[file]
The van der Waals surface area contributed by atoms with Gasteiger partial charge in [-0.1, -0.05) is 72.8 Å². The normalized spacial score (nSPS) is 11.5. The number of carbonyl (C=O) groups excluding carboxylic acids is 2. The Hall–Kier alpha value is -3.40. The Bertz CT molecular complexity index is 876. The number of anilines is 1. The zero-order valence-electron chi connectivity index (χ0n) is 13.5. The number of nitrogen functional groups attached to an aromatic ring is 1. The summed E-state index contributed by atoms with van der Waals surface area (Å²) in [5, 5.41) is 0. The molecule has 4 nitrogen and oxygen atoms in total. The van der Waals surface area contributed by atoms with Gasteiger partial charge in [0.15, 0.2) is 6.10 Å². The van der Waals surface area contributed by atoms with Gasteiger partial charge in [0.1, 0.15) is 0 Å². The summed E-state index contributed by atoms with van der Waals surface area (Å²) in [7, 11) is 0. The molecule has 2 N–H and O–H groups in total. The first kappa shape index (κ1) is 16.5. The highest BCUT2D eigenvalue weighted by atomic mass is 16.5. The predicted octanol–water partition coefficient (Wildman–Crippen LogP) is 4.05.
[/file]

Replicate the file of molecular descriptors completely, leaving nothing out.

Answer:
The van der Waals surface area contributed by atoms with Gasteiger partial charge in [-0.1, -0.05) is 72.8 Å². The normalized spacial score (nSPS) is 11.5. The number of carbonyl (C=O) groups excluding carboxylic acids is 2. The Hall–Kier alpha value is -3.40. The Bertz CT molecular complexity index is 876. The number of anilines is 1. The zero-order valence-electron chi connectivity index (χ0n) is 13.5. The number of nitrogen functional groups attached to an aromatic ring is 1. The summed E-state index contributed by atoms with van der Waals surface area (Å²) in [5, 5.41) is 0. The molecule has 4 nitrogen and oxygen atoms in total. The van der Waals surface area contributed by atoms with Gasteiger partial charge in [0.15, 0.2) is 6.10 Å². The van der Waals surface area contributed by atoms with Gasteiger partial charge in [0.1, 0.15) is 0 Å². The summed E-state index contributed by atoms with van der Waals surface area (Å²) in [7, 11) is 0. The molecule has 2 N–H and O–H groups in total. The first kappa shape index (κ1) is 16.5. The highest BCUT2D eigenvalue weighted by atomic mass is 16.5. The predicted octanol–water partition coefficient (Wildman–Crippen LogP) is 4.05.